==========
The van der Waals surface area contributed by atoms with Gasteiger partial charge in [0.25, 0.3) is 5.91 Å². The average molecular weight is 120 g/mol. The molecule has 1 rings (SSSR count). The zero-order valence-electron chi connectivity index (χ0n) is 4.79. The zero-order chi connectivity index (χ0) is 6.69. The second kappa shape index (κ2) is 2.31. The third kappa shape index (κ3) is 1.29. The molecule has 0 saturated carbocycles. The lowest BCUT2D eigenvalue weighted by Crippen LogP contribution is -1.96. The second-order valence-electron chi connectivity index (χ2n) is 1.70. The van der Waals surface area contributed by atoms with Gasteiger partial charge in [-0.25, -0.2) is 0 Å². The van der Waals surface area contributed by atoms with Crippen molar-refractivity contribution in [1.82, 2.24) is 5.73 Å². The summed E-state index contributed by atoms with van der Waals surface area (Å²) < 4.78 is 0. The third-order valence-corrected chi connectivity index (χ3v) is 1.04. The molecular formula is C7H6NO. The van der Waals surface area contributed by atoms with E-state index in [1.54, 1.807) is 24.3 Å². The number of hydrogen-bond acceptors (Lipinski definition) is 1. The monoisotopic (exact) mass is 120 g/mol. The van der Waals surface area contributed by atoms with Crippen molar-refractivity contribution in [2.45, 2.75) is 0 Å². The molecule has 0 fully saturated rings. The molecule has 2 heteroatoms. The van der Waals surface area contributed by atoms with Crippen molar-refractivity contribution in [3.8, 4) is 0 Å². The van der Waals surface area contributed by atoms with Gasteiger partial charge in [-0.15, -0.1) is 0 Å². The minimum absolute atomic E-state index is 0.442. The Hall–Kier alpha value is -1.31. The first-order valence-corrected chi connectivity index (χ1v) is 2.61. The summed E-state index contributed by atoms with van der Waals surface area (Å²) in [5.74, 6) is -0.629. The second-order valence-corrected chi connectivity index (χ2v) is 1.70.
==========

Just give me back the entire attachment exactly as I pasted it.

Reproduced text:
The van der Waals surface area contributed by atoms with Gasteiger partial charge in [0.25, 0.3) is 5.91 Å². The average molecular weight is 120 g/mol. The molecule has 1 rings (SSSR count). The zero-order valence-electron chi connectivity index (χ0n) is 4.79. The zero-order chi connectivity index (χ0) is 6.69. The second kappa shape index (κ2) is 2.31. The third kappa shape index (κ3) is 1.29. The molecule has 0 saturated carbocycles. The lowest BCUT2D eigenvalue weighted by Crippen LogP contribution is -1.96. The second-order valence-electron chi connectivity index (χ2n) is 1.70. The van der Waals surface area contributed by atoms with Gasteiger partial charge in [-0.25, -0.2) is 0 Å². The van der Waals surface area contributed by atoms with Crippen molar-refractivity contribution in [1.82, 2.24) is 5.73 Å². The summed E-state index contributed by atoms with van der Waals surface area (Å²) < 4.78 is 0. The third-order valence-corrected chi connectivity index (χ3v) is 1.04. The molecular formula is C7H6NO. The van der Waals surface area contributed by atoms with E-state index in [1.54, 1.807) is 24.3 Å². The number of hydrogen-bond acceptors (Lipinski definition) is 1. The monoisotopic (exact) mass is 120 g/mol. The van der Waals surface area contributed by atoms with Crippen molar-refractivity contribution in [2.45, 2.75) is 0 Å². The molecule has 0 fully saturated rings. The molecule has 2 heteroatoms. The van der Waals surface area contributed by atoms with Crippen molar-refractivity contribution in [3.8, 4) is 0 Å². The van der Waals surface area contributed by atoms with Gasteiger partial charge in [-0.15, -0.1) is 0 Å². The minimum absolute atomic E-state index is 0.442. The Hall–Kier alpha value is -1.31. The first-order valence-corrected chi connectivity index (χ1v) is 2.61. The summed E-state index contributed by atoms with van der Waals surface area (Å²) in [5.74, 6) is -0.629. The second-order valence-corrected chi connectivity index (χ2v) is 1.70.